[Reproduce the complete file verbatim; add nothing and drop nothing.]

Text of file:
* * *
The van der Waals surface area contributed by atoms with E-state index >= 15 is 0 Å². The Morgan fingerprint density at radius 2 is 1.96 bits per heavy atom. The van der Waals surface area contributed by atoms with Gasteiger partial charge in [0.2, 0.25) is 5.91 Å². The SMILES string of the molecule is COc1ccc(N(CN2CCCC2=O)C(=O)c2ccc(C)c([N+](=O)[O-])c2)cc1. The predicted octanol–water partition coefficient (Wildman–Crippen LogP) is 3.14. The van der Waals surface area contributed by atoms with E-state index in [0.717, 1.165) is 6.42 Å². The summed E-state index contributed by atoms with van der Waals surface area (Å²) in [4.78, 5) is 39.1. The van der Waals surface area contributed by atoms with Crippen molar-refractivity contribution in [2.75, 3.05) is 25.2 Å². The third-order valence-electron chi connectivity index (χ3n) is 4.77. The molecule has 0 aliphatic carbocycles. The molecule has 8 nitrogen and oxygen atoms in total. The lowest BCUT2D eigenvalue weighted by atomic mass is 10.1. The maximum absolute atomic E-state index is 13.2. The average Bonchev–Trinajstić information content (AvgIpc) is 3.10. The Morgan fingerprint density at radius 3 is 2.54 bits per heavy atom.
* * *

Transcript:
The van der Waals surface area contributed by atoms with E-state index >= 15 is 0 Å². The Morgan fingerprint density at radius 2 is 1.96 bits per heavy atom. The van der Waals surface area contributed by atoms with Gasteiger partial charge in [0.2, 0.25) is 5.91 Å². The SMILES string of the molecule is COc1ccc(N(CN2CCCC2=O)C(=O)c2ccc(C)c([N+](=O)[O-])c2)cc1. The predicted octanol–water partition coefficient (Wildman–Crippen LogP) is 3.14. The van der Waals surface area contributed by atoms with E-state index in [0.717, 1.165) is 6.42 Å². The summed E-state index contributed by atoms with van der Waals surface area (Å²) in [4.78, 5) is 39.1. The van der Waals surface area contributed by atoms with Crippen molar-refractivity contribution in [2.75, 3.05) is 25.2 Å². The third-order valence-electron chi connectivity index (χ3n) is 4.77. The molecule has 0 aliphatic carbocycles. The molecule has 8 nitrogen and oxygen atoms in total. The lowest BCUT2D eigenvalue weighted by atomic mass is 10.1. The maximum absolute atomic E-state index is 13.2. The average Bonchev–Trinajstić information content (AvgIpc) is 3.10. The Morgan fingerprint density at radius 3 is 2.54 bits per heavy atom.